10 Misconceptions About the Fall of the Berlin Wall

10 Misconceptions About the Fall of the Berlin Wall

 

The Berlin Wall was erected in 1961 by the German Democratic Republic.  Controlled by the Soviets, the party built the wall to cut off East Germany and East Berlin from the west, and ultimately, the free world. This wall became a symbol of the Iron Curtain, which separated the Communist Bloc from the democratic half of Europe. It also symbolized the social, political and economic consequences of the Cold War. It wasn’t until almost thirty years later that East Germany gave its citizens permission to visit the West. That same night, the East Berliners jumped and climbed the wall, and joined the West Berliners in celebration. While the main demolition of the wall didn’t start until several months later, this moment was the start of a new Germany after almost 45 years of two separate entities.

 

Before the wall was placed, the Berliners on both sides of Berlin could move freely from East to West. They did so to shop, work, and go to the movies, essentially living a normal life. There were subways lines and trains that took people from one area of Berlin to the others, and you could easily walk from East to West and West to East. Once the wall was built, to keep the “fascists” from the west from coming to the east, it was almost impossible to travel across the border. For those who had permission, there were three checkpoints: Checkpoint Alpha, Checkpoint Bravo and Checkpoint Charlie. This expanded to 12 checkpoints over the years. Only diplomats and other officials could cross, as well as travelers, though they require special permission, which was rarely given. Here are the top 10 misconceptions about the fall of the Berlin Wall:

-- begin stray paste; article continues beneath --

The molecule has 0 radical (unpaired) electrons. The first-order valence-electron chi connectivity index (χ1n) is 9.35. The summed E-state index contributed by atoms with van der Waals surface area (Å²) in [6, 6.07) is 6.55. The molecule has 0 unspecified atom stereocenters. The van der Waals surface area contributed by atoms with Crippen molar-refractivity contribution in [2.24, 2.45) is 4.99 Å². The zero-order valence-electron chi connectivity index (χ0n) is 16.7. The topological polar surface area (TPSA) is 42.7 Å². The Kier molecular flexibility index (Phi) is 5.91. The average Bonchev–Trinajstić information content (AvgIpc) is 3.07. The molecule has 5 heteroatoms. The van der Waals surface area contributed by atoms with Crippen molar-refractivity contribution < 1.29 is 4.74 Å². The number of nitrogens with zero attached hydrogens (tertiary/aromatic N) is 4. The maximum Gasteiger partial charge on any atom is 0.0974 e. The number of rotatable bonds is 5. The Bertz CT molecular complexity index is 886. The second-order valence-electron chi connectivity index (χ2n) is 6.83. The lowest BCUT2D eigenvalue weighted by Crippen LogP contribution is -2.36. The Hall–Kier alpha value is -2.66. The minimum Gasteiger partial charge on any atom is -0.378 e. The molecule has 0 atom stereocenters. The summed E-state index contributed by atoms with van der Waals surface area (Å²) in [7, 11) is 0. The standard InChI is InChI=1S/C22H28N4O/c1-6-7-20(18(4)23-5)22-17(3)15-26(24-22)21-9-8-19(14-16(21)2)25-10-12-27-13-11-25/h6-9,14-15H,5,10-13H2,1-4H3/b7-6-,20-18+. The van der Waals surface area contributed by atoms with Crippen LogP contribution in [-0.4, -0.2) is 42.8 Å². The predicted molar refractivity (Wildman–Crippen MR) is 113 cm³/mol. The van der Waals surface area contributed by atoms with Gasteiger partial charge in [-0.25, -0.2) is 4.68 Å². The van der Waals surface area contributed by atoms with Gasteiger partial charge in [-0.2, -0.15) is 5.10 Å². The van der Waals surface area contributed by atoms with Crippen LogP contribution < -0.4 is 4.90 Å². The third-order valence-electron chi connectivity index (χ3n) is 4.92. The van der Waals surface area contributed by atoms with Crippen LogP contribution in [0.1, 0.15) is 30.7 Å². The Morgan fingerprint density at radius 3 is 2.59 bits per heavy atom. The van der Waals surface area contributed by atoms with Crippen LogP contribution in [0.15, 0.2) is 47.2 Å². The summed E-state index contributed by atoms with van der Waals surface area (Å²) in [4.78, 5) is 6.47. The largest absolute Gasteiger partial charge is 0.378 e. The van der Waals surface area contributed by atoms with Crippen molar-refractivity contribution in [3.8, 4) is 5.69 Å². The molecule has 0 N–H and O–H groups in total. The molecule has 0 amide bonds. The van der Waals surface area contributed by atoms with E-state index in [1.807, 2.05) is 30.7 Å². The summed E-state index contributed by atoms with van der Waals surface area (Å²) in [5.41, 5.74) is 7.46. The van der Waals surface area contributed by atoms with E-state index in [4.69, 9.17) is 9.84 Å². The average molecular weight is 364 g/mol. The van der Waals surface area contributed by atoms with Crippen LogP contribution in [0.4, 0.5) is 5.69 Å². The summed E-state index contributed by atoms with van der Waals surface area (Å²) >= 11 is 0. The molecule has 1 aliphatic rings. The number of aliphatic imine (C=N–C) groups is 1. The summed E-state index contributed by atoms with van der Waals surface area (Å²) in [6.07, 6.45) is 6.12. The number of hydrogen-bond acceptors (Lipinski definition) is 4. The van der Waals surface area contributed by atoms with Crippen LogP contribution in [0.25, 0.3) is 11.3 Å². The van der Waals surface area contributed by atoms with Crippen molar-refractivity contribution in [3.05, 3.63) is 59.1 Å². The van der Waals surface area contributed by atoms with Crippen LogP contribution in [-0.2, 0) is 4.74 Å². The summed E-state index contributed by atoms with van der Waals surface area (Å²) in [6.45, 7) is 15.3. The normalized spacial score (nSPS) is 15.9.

10The Berlin Wall Was a Continuous Wall

The Berlin wall had a fun feature known as the death strip. Fun!

 

Most people who hear about the Berlin Wall believe that it was a long, continuous wall. This, however, is untrue. It was, however, two walls, which had an approximate 480 feet space in the middle. In this space, which was known as the “death strip,” there were guard towers, dogs, tripwires, floodlights, anti-vehicle strips and armed guards, who had orders to shoot anyone who crossed.

 

In total, the wall spanned the 96-mile border between East and West Berlin, and then surrounded the countryside around East German. There was another blocked off area between the two countries, which spanned a total of about 850 miles. All of this was not to keep people out, but to keep the people of East Germany in.

 

There were about 5,000 people who escaped from east to west over the time the wall was in place. They did so in a number of ways, such as hiding in secret compartments in cars that were allowed to cross, by flying in hot air balloons, tunneling under the wall, and swimming across rivers and canals. There were also some lucky people who made a run for it. However, thousands also lost their lives as they tried to escape across the border, and many were caught and put into jail.

9The Name of the Wall was Originally the Berlin Wall

The Berlin Wall’s original name… a real mouthful.

 

Though the wall is known as the “Berlin Wall,” even today, the original name of the wall was far from that. The Eastern government called the wall the Antifaschistisher Schultzwall, or the Anti-Fascist Protection Rampart.

 

Since the East told its citizens that it was to keep the fascist regime out of their territory, this name made sense to those who were on the “bad side” of the wall. However, we know now that the wall was actually meant to keep the East Germans in. The wall was built overnight on August 13, 1961, to the surprise of most, as a dig at the capitalist government of the West. At first, those on the East did believe that they were protected, as the Soviets spread propaganda that the West held the same ideas as Nazi Germany. However, people soon learned that this was not the case, and instead, realized that the wall was meant to keep them in.

 

Within two weeks of building the Antifaschistisher Schultzwall, the leader of East Germany, Walter Ulbricht, claimed to his people that they have “sealed the cracks in the fabric of our house and closed the holes through which the worst enemies of the German people could creep.” Again, with this, he was re-iterating to the people that he was doing his best to “protect” them from enemies, while in reality, he was subjecting his people to be bound within the confines of the wall.